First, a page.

I did not leave disappointed, though. Rather, I was hopeful; determined to return the next evening. I wanted to catch a bass, of course, and rather badly, but I also wished to see the fog settle on the pond silhouetted against a warm sky.

I went at half past six the next day, and after fishing for two hours I had yet to get a bite on a chatter bait or any of my crankbaits. Then the night began to settle, and the critters came out to praise it. To their cue, I tied on a yellow, black speckled top water frog with black and yellow stringed legs and a white belly. At the corner of the pond were tall, healthy sweet flags that the top water frog would fall into comfortably. I made my way there. On the third cast a bass rose and struck the frog forcefully and fast. But, out of impatience, I jerked my rod too quickly and yanked it from its mouth before the hooks could even separate from the frog.

I did not see another bite so I left as all went black, and I paid no attention to the fog.

When I made it home I wrestled with the thought of fishing Sore Mouth Pond again over my nightly cup of coffee. The chief problem was not that I was bored plum out of my mind—which I surely was—but that I was bored and I knew there were fish in there. I was not fishing in a puddle. I had spoken to the owner the week before, and he assured me of the fact. No doubt, he explained, the pond was worn and the fish were weary to bite; but they’re in there, he promised, and you can catch ‘em.

I, however, was growing annoyed. Everything was so idle on that pond. There was no action. The silence, once peaceful, had become an agitation. I was doing everything I could to keep the boredom at bay, oscillating between all the different lures and jigs. Different colors and sizes and speeds and shapes. But there was the fact: two days of bass fishing on the pond had born no bass. The boring fact.

As a result, my mind was restless—which is probably why Kierkegaard labeled boredom as the root of all evil, and the subsequent restlessness as that which “keeps a person out of the world of spirit and puts them in a class with the animals.”

Indeed, I was turning to what Kierkegaard claimed men turn to to cure them of their boredom: activity and work, which seem to annul the boredom but ultimately manufacture anxious and fidgety men resembling “humming insects … the most boring of all.”

More and more I wanted to give up on Sore Mouth Pond. I wanted to just fish somewhere else. Kierkegaard, though, condemned me again: “Change is what all who are bored cry out for.” Men grow bored of the country and move to the city; bored of where they’re at so they travel abroad, maybe even move states or countries. Bored of silver? Try gold.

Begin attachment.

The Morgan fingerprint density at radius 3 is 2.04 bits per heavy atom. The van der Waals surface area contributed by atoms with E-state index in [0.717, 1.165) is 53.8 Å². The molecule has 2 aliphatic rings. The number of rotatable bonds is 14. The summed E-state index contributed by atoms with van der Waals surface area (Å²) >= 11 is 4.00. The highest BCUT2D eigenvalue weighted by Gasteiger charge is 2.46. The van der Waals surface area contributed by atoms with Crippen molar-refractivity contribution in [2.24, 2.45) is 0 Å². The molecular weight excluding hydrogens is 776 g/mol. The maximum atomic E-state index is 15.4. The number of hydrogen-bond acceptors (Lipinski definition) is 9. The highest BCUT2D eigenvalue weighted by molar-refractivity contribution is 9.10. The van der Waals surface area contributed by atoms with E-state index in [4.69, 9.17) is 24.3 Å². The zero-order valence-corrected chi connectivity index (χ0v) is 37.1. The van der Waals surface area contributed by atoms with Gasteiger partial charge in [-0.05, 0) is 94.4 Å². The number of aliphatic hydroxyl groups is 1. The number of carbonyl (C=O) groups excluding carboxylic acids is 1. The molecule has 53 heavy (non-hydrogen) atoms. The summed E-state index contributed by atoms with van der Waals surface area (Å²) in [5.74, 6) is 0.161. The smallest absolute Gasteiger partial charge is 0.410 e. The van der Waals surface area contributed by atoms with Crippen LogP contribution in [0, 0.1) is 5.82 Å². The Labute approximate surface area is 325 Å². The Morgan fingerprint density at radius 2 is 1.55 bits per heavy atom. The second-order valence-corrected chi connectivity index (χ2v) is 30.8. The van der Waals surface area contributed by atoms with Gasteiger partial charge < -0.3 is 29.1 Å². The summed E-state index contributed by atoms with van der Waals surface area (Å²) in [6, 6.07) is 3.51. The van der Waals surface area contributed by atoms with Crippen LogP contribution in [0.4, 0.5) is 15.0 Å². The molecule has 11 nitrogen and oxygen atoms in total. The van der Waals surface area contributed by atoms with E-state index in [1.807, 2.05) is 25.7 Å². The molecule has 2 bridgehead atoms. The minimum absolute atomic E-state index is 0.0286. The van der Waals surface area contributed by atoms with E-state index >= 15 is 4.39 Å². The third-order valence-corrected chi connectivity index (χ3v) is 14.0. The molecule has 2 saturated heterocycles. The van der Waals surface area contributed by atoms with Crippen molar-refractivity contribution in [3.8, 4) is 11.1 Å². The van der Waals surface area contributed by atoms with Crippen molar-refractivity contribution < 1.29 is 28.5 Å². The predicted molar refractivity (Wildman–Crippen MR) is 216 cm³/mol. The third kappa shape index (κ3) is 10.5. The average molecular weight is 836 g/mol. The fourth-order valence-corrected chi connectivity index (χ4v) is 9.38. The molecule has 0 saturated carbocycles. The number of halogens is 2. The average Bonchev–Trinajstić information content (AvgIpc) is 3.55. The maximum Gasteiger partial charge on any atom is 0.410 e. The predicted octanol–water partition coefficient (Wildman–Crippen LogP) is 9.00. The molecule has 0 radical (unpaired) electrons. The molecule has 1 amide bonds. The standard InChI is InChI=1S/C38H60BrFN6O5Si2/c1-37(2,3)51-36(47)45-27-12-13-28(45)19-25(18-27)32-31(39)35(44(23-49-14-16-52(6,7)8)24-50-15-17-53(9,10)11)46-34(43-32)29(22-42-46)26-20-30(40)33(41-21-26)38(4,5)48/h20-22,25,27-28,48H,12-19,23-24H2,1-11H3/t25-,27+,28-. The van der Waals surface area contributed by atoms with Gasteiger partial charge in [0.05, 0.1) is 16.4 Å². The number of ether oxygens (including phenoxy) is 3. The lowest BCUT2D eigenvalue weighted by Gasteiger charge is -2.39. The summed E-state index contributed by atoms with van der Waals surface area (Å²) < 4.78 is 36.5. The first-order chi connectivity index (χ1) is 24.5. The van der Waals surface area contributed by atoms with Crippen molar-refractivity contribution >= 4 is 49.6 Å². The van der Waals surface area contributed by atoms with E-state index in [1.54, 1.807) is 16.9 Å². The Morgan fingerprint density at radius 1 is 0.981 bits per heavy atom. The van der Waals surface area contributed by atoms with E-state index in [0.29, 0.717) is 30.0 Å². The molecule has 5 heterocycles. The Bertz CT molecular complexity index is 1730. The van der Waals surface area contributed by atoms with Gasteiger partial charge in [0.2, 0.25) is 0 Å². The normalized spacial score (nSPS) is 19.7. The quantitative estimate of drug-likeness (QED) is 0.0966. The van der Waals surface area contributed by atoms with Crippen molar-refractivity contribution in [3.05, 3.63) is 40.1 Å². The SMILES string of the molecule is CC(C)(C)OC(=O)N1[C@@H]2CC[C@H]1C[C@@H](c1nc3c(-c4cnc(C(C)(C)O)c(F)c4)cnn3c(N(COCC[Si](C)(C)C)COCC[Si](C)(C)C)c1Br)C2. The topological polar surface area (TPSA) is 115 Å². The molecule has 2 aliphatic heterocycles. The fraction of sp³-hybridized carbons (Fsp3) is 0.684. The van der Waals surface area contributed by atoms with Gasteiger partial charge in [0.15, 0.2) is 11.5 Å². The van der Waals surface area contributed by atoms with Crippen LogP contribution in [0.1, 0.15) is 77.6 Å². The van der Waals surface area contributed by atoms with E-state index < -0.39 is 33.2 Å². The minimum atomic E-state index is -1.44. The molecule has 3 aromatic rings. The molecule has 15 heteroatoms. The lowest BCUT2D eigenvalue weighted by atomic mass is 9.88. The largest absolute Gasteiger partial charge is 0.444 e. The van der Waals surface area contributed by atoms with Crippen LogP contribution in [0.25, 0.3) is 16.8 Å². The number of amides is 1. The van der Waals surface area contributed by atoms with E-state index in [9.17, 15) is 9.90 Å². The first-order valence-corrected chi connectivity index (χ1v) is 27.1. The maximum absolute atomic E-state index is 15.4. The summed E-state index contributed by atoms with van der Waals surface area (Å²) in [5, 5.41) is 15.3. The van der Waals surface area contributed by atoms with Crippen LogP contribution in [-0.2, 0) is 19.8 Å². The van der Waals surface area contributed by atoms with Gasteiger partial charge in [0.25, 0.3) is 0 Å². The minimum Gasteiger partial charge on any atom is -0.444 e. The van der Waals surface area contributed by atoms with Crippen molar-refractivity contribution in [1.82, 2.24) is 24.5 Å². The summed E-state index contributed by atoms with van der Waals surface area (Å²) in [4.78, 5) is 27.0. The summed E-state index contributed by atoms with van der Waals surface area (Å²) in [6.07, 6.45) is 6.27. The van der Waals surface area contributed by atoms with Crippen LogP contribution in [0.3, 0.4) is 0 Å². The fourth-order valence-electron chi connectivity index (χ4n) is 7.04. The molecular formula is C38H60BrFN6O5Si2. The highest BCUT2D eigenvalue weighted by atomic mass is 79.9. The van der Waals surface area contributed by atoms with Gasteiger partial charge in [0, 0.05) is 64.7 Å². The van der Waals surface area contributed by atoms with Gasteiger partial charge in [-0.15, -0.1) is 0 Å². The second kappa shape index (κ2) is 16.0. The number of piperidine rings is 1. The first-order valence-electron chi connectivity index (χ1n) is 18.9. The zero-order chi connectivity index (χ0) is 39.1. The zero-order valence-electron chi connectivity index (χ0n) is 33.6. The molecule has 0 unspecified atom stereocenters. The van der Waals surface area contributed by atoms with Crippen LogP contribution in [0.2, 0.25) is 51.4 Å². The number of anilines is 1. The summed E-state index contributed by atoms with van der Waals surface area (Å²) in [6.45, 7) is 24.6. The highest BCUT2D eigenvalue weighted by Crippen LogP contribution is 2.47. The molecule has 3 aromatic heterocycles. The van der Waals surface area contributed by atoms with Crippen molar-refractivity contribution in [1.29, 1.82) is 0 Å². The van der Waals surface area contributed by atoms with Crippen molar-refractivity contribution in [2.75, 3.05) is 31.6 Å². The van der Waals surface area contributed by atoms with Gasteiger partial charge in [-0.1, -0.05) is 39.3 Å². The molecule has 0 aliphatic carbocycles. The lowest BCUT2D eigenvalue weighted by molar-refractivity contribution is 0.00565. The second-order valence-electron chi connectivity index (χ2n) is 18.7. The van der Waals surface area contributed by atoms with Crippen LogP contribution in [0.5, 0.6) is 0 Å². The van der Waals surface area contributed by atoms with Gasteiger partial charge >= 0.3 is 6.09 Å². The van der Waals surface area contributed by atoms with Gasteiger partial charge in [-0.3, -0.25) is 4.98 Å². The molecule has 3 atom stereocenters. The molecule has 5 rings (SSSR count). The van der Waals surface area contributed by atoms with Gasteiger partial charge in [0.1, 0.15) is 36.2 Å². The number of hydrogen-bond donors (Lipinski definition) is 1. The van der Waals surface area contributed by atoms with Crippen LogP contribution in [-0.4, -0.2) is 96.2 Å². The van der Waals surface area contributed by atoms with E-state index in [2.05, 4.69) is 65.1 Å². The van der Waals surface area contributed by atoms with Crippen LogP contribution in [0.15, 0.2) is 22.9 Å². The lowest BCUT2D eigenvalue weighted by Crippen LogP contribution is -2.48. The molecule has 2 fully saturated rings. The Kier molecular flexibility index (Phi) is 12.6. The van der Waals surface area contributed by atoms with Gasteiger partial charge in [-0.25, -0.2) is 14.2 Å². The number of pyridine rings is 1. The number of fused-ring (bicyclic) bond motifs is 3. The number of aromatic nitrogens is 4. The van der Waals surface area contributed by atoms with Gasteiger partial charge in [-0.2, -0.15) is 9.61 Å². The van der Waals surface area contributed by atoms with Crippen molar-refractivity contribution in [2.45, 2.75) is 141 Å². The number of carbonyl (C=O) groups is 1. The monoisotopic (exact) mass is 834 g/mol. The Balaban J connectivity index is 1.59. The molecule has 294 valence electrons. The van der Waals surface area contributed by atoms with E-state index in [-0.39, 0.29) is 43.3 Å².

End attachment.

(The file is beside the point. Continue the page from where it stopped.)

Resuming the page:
The change that Kierkegaard proposed to solve boredom, though, is not change in this way at all, but a rotation of sorts. A crop rotation, as he posited. Like farmers attached to a place, Kierkegaard believed the principal boredom-curing method is not in a moving away, or a radical changing of the soil, but in the rotation of grains in the same soil. A faithfulness to the place one is in. Underlying this for Kierkegaard is the principle of limitation, “the only saving one in the world.”

In this way, “idleness as such is by no means a root of evil; quite the contrary, it is a truly divine way of life so long as one is not bored.” One must go through the idleness when he feels boredom breathing down his neck. Fleeing it only begins the “infinite bad,” the ceaseless pursuit.

So I went to bed, resolving to go back to Sore Mouth Pond in the morning.

When I arrived the air was quiet. I could not sense if it was going to rain; it did not smell like it, but the sky was overcast, and the morning mist had yet to rise. I could not really see where I wanted to start fishing, but I knew the general direction. After walking for a minute I saw where the logs slipped into the water and went to cast there.

I decided to Texas rig a green Yamamoto Senko worm with red sand-like speckles. It’s a tried-and-true bass rig that I had assumed the bass had seen a million times. But my time on Sore Mouth Pond had already revealed all that I cannot predict. So I went with it.

I cast around the logs a few times before moving off slightly to the right, casting beyond the logs and far enough into the mist that I did not see the splash of the Senko worm. Before the second, slow revolving of my spin reel was complete the line pulsed with life like a vein with burning blood. My heart took off with the bass now firmly set on the hook. I let him run for a second and thanked God. I knew he wasn’t getting off.

He was a beautiful, two-and-a-half-pound largemouth bass with yellow ribs and green checkers falling to his tail so dark they were almost black, caught on the most standard of bass rigs I had been refusing to use the whole time. Despite my stubbornness, fidelity bore its fruit.

I held the bass, inspecting him for a minute and then placed him softly back into the water by the tail. I waved it from side to side a few times to return the breath he gave to me. The mud in the shallow of the pond billowed up like smoke, then he slipped out of my hand and slowly swam into the mist and everything was still again.

Image Credit: Robert Scott Duncanson, “Man Fishing” (1848) via Picryl


  1. This brings back some lovely memories of fishing farm ponds and borrow pits. Shoving off from the wharf, gliding for a bit before paddling across still waters on what passed as a cool morning in south Louisiana, then casting towards a tree that had toppled into the water the previous year. And then seeing that uplift of water behind the plug, knowing what was coming. But yet it still managed to surprise and thrill each time.

  2. Thank you for this fine essay. I am not drawn to fishing, but I am to Kierkegaard. Anytime one can weave the wisdom of great writers into our daily doings, one is doing a fine thing. Thank you for that fine thing.